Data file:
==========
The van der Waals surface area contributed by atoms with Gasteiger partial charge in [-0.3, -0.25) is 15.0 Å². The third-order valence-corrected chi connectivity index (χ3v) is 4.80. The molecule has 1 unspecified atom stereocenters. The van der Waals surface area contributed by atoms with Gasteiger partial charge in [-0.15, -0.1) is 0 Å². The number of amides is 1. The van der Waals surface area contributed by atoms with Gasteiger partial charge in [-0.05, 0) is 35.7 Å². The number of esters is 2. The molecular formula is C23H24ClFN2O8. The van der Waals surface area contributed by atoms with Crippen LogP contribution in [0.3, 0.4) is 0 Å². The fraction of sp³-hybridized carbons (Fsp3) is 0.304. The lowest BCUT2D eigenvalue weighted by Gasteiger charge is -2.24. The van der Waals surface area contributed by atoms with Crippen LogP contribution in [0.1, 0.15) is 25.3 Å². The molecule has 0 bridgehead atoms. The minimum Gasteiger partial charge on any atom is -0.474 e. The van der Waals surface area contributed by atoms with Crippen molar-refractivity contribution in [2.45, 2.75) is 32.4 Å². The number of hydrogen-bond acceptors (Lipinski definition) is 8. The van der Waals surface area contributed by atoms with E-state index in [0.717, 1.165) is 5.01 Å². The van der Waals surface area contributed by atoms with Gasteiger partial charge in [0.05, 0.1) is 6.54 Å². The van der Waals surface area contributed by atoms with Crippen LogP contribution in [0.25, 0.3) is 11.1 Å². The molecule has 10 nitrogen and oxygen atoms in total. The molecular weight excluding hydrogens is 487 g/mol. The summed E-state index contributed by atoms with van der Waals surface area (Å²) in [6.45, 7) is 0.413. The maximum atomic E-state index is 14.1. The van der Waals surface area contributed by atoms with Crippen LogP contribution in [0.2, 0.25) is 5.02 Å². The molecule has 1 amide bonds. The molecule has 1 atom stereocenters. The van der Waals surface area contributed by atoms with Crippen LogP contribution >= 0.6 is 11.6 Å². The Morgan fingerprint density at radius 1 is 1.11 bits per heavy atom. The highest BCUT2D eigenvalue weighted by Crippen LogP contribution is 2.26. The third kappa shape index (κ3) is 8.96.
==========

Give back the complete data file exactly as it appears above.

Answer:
The van der Waals surface area contributed by atoms with Gasteiger partial charge in [-0.3, -0.25) is 15.0 Å². The third-order valence-corrected chi connectivity index (χ3v) is 4.80. The molecule has 1 unspecified atom stereocenters. The van der Waals surface area contributed by atoms with Gasteiger partial charge in [-0.15, -0.1) is 0 Å². The number of amides is 1. The van der Waals surface area contributed by atoms with Gasteiger partial charge in [-0.05, 0) is 35.7 Å². The number of esters is 2. The molecular formula is C23H24ClFN2O8. The van der Waals surface area contributed by atoms with Crippen LogP contribution in [0.3, 0.4) is 0 Å². The fraction of sp³-hybridized carbons (Fsp3) is 0.304. The lowest BCUT2D eigenvalue weighted by Gasteiger charge is -2.24. The van der Waals surface area contributed by atoms with Crippen LogP contribution in [0.1, 0.15) is 25.3 Å². The molecule has 0 bridgehead atoms. The minimum Gasteiger partial charge on any atom is -0.474 e. The van der Waals surface area contributed by atoms with Crippen molar-refractivity contribution in [2.45, 2.75) is 32.4 Å². The number of hydrogen-bond acceptors (Lipinski definition) is 8. The van der Waals surface area contributed by atoms with E-state index in [0.717, 1.165) is 5.01 Å². The van der Waals surface area contributed by atoms with Gasteiger partial charge in [0.05, 0.1) is 6.54 Å². The van der Waals surface area contributed by atoms with Crippen LogP contribution in [0.25, 0.3) is 11.1 Å². The molecule has 10 nitrogen and oxygen atoms in total. The molecular weight excluding hydrogens is 487 g/mol. The summed E-state index contributed by atoms with van der Waals surface area (Å²) in [6.45, 7) is 0.413. The maximum atomic E-state index is 14.1. The van der Waals surface area contributed by atoms with Crippen LogP contribution in [0.2, 0.25) is 5.02 Å². The molecule has 1 amide bonds. The molecule has 1 atom stereocenters. The van der Waals surface area contributed by atoms with Crippen LogP contribution >= 0.6 is 11.6 Å². The Morgan fingerprint density at radius 1 is 1.11 bits per heavy atom. The highest BCUT2D eigenvalue weighted by Crippen LogP contribution is 2.26. The third kappa shape index (κ3) is 8.96.